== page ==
While initiating my interdisciplinary undergraduate studies in the MSSC BSc program run by the Statistics Department at SFU, I decided to prepare for graduate training in bioinformatics. At the time, SFU did not offer an undergraduate program that integrated the key bioinformatics disciplines: molecular biology, computer science, and statistics. This lead to an initiative to tailor my undergraduate MSSC program for training in bioinformatics and it was this revised program that I undertook and completed in 2003.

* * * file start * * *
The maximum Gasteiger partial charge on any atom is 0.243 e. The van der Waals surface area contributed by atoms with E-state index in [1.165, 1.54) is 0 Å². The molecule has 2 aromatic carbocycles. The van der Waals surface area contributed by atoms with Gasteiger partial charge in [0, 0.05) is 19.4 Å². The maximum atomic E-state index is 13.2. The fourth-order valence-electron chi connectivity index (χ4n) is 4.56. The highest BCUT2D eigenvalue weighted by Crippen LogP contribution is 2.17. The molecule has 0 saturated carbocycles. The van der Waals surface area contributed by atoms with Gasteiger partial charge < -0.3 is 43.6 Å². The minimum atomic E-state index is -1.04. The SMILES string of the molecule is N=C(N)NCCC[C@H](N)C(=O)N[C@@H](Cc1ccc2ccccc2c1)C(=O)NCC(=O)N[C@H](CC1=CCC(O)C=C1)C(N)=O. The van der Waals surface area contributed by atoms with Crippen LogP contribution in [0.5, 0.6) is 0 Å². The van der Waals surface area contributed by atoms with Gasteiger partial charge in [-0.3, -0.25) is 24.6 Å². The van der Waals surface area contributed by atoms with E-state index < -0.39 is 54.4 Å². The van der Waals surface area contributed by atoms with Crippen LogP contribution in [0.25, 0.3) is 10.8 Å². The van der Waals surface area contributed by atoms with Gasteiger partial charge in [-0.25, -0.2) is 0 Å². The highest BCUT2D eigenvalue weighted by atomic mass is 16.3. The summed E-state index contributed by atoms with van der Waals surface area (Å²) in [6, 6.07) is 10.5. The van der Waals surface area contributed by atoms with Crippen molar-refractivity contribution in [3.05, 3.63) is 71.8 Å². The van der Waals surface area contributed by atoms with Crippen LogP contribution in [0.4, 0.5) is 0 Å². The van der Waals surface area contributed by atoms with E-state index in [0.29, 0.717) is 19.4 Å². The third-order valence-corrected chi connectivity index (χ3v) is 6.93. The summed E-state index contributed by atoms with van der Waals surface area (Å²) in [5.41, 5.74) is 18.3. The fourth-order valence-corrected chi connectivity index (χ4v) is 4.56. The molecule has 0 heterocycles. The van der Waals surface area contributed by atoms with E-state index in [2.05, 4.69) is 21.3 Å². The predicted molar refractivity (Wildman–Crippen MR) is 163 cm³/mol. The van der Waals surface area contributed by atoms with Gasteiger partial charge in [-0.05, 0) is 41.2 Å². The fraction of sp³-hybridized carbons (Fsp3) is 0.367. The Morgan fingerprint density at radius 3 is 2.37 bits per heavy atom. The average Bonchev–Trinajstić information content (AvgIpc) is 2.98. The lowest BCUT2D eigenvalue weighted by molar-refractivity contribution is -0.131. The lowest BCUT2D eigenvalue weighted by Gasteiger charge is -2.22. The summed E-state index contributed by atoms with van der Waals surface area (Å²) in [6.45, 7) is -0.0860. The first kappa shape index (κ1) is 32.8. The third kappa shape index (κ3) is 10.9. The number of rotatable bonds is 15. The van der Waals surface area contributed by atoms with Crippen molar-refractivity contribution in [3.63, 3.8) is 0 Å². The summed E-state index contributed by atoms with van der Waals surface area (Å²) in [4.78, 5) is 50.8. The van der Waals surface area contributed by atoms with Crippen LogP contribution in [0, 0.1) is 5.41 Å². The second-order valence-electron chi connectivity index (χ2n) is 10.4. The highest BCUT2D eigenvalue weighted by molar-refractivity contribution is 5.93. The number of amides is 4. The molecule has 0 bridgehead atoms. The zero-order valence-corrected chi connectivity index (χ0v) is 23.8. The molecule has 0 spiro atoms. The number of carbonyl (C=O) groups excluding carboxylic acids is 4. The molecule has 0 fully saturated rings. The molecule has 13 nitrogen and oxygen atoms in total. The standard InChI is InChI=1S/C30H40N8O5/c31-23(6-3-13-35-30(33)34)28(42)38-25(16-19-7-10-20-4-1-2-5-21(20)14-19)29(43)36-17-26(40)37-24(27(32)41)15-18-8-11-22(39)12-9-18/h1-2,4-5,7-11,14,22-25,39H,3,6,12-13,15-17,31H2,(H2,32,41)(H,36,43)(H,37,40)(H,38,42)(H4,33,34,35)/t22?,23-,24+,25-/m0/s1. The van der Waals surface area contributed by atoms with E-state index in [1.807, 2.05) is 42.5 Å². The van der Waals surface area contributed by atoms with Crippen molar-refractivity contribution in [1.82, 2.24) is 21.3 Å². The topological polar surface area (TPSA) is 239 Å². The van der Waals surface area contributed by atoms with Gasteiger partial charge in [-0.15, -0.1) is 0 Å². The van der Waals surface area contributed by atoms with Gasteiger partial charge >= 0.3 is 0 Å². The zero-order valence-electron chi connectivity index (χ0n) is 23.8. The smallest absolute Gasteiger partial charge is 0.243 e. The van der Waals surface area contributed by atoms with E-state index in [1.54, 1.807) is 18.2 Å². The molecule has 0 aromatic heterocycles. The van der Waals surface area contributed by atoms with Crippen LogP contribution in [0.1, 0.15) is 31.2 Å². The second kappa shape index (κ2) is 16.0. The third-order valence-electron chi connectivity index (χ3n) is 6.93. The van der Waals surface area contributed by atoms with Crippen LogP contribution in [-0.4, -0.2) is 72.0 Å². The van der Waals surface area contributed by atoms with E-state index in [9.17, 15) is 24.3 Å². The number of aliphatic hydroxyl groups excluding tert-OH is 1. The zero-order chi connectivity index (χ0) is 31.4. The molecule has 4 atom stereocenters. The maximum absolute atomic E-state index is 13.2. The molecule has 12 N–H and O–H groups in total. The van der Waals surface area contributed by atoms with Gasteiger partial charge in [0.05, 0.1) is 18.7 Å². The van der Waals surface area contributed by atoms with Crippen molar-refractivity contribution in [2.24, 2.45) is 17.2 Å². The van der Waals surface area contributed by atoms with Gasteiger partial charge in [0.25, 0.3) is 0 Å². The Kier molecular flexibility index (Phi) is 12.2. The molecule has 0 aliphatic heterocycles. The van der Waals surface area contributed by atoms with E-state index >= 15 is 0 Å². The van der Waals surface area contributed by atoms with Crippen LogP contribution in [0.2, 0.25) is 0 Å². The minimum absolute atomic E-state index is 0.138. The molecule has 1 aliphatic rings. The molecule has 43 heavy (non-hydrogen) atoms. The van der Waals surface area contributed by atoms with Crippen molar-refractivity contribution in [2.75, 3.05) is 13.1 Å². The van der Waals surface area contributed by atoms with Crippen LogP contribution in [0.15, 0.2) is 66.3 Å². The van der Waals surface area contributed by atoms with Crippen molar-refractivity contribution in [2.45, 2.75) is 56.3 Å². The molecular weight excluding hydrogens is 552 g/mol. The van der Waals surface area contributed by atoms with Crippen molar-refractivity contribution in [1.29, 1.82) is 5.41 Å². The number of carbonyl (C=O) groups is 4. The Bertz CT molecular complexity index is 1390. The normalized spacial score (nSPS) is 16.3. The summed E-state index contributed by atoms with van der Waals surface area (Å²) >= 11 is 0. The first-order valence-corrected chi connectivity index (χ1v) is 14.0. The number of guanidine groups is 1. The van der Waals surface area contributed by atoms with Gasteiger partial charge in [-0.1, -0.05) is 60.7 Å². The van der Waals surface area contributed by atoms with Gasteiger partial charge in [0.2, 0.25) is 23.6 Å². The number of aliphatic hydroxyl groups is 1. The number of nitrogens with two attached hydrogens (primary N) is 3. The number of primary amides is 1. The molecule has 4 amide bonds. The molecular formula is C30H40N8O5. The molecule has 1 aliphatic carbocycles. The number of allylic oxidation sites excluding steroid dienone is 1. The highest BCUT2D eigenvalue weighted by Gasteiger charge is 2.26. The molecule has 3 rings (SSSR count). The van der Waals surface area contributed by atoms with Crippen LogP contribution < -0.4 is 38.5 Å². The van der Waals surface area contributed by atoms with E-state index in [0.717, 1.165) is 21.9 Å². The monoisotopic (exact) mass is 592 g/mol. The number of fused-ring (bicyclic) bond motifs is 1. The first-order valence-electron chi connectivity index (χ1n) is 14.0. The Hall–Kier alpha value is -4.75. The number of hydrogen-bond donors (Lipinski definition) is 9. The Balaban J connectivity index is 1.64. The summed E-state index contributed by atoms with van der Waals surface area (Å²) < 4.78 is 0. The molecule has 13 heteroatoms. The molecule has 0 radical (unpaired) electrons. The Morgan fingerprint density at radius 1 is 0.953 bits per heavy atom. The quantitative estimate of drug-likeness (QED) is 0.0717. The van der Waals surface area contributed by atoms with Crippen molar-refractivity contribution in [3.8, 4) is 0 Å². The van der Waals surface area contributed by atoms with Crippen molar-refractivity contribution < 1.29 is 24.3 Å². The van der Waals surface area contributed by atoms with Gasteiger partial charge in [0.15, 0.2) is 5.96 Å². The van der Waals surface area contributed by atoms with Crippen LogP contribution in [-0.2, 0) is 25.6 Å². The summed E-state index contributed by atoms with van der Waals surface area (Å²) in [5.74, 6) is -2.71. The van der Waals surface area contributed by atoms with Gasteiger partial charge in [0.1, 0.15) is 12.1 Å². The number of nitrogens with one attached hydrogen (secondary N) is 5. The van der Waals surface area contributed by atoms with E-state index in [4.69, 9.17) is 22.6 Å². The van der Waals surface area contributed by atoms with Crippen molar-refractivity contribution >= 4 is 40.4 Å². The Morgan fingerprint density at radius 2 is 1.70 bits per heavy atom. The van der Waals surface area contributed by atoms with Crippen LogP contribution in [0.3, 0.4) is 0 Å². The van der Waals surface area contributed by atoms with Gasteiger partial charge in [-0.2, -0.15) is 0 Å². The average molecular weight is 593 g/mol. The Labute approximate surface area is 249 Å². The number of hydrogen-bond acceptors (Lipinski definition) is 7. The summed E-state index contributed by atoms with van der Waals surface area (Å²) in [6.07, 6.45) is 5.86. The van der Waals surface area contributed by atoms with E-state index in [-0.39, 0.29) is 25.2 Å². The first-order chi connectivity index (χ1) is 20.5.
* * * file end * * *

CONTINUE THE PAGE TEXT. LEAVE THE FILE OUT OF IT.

The importance of statistics for biological studies was highlighted during my graduate training research. The analysis of a biological problem often requires application of one or more statistical methods to explain the significance of and/or model the phenomena encapsulated in the data. For example, during my PhD work I incorporated statistical methods in algorithms to assess protein sequence homology, detect differentially expressed genes, and predict transcription factor (TF) cooperativity networks. I am currently pursuing a postdoctoral fellowship at McGill University where I am experimentally validating a TF cooperativity model (developed during my PhD) for genes expressed in oligodendrocytes. Dysregulation of the oligodendrocyte gene set is implicated in diseases such as multiple sclerosis. During this research I will be employing statistical approaches for establishing experimental designs, conducting hypotheses testing in mice, and establishing model revisions. Deciphering the DNA-binding TFs and cooperative mechanisms responsible for regulation of these oligodendrocyte genes is necessary for determining potential therapeutic strategies. The application of statistical analysis methods is a fundamental component of this discovery process.